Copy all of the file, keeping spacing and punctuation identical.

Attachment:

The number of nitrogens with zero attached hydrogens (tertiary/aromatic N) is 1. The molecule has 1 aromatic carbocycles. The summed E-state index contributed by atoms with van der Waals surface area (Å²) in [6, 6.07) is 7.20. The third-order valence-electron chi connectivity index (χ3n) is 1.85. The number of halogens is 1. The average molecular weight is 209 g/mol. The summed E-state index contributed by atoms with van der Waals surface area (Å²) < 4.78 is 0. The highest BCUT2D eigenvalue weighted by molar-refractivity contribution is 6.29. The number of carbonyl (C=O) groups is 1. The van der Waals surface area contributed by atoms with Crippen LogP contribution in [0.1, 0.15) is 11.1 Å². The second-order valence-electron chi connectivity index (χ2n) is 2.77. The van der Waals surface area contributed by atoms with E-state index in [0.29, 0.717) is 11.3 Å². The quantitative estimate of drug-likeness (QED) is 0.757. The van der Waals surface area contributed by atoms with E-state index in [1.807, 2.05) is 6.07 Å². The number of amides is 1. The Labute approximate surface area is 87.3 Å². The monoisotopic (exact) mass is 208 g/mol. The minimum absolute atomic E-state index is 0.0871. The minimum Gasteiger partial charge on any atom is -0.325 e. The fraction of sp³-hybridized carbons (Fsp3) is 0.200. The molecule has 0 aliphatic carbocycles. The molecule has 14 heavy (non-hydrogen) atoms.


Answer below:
The number of nitrogens with zero attached hydrogens (tertiary/aromatic N) is 1. The molecule has 1 aromatic carbocycles. The summed E-state index contributed by atoms with van der Waals surface area (Å²) in [6, 6.07) is 7.20. The third-order valence-electron chi connectivity index (χ3n) is 1.85. The number of halogens is 1. The average molecular weight is 209 g/mol. The summed E-state index contributed by atoms with van der Waals surface area (Å²) < 4.78 is 0. The highest BCUT2D eigenvalue weighted by molar-refractivity contribution is 6.29. The number of carbonyl (C=O) groups is 1. The van der Waals surface area contributed by atoms with Crippen LogP contribution in [0.1, 0.15) is 11.1 Å². The second-order valence-electron chi connectivity index (χ2n) is 2.77. The van der Waals surface area contributed by atoms with E-state index in [0.29, 0.717) is 11.3 Å². The quantitative estimate of drug-likeness (QED) is 0.757. The van der Waals surface area contributed by atoms with E-state index in [1.807, 2.05) is 6.07 Å². The number of amides is 1. The Labute approximate surface area is 87.3 Å². The monoisotopic (exact) mass is 208 g/mol. The minimum absolute atomic E-state index is 0.0871. The minimum Gasteiger partial charge on any atom is -0.325 e. The fraction of sp³-hybridized carbons (Fsp3) is 0.200. The molecule has 0 aliphatic carbocycles. The molecule has 14 heavy (non-hydrogen) atoms.